the time Harriet was only a baby, and Allison was five years old. Both sisters were in the garden when it happened. Ten years afterwards, Harriet is twelve years old, the crime is still unsolved and although Robin has become an iconographic figure, the circumstances of his death are silenced. Through Harriet's stream of consciousness, the reader visits the remaining ruins of her family. With a depressed and constanty sleeping Charlotte who has abandoned her motherly role; an absent father, who ran away from the suffocating household; three spinsterish aunts directly taken from a fairy tale, who are afraid of everything outsider; and a bitter grandmother, who will not tolerate any childish behavior, Harriet's path towards adulthood is full of pitfalls. The only adult who could actually keep everything together was the maid, Ida Rhew, who gets unfortunately fired. As a desperate attempt to escape from this semblance of life, Harriet, accompanied by her friend Hely, decides to find her brother's murderer. Basing herself on hearsays and prejudices, she comes to suspect Danny Ratcliff. Her grudge consumes her so much that she decides to kill him with a poisonous snake. Through her quest for vengeance, the Ratcliffs. brotherhood is portrayed as a "clan of drug-dealing white trash" (Jones, Newsweek, 2002) which therefore adds a social concern to the novel. After several pages devoted to the actual catching of a snake, the child's attempt to throw a cobra in Danny's car from a bridge fails. Indeed, it was Gum, the Ratcliffs's grandmother, who was driving that day and although she was badly injured, she was not killed. Harriet, scared to be found guilty, escapes to a religious summer camp. However, as one of her aunts dies, she is forced to come back. Then, full of perseverance, she sets off a very dangerous investigation to find the presumed guilty, Danny. The peril of her situation is obvious when she witnesses Danny Ratcliff shooting his brother, Farish. As she is heading towards her hiding place, she shoots him, but misses. Finally, after Harriet almost drowns in the arduous fight, she finally succeeds in drowning Danny instead and goes back home as if nothing had happened. However, once home, she has a seizure and is taken to the hospital. There, she learns that her dead brother Robin and Danny were friends and thus realize that she made a mistake. As she begins to feel guilty, she learns that Danny survived. And the novel ends like this, leaving plenty of space for interrogation marks.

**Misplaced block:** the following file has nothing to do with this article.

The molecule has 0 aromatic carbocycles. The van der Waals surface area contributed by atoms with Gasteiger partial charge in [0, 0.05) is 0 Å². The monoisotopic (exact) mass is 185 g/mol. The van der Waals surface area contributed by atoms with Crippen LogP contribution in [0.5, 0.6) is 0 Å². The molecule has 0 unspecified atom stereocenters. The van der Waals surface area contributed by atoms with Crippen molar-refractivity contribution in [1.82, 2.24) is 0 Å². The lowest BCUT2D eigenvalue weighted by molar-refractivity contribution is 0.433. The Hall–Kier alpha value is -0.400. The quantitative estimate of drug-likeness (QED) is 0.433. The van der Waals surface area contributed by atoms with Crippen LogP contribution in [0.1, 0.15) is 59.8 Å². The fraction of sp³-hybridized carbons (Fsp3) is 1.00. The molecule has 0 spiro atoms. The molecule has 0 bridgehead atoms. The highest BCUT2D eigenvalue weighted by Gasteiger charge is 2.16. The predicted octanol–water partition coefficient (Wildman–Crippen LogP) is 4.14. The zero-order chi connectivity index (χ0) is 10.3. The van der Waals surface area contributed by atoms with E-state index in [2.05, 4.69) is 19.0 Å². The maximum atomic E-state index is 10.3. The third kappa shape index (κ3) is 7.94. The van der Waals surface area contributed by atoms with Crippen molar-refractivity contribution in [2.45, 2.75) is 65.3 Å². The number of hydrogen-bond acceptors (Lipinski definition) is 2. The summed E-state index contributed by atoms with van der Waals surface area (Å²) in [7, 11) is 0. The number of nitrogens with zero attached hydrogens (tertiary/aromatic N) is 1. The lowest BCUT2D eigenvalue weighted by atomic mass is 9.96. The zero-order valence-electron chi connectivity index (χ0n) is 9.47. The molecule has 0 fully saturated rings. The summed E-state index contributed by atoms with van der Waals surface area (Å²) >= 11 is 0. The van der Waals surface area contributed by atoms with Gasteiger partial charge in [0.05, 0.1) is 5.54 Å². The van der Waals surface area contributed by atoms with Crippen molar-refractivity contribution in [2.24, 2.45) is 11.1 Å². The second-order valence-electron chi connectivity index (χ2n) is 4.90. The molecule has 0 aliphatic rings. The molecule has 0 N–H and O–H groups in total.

Through her attempt to solve the mystery of her brother's death, Harriet drags the reader into an atmosphere typical of the American South. The feeling of confinement is accurately conveyed, and the readers experience the same thirst for escape as Harriet's. As Natasha Walter implies, when the last page is turned, the reader might be inundated by a feeling of relief. The novel's depiction of family life in Mississippi is authentic: in a society where violence, racism and social conflicts have gotten the better of the daydream it once was, a little girl has difficulties to grow up. The effects of the past - historical or personal - on the Cleve family are disastrous. As desperate times call for desperate measures, Harriet is decided to take the bull by the horns and to fight evil as what she believes to be its roots: the
Ratcliffs. However, their family is as degenerated as hers. The portrayal of these two destructed families gives a rendition of Alexandria, Mississippi, as a place overwhelmed with evil and chaos, a notion so often found in the traditional literature of the American South.

Publié dans Thrillers (English)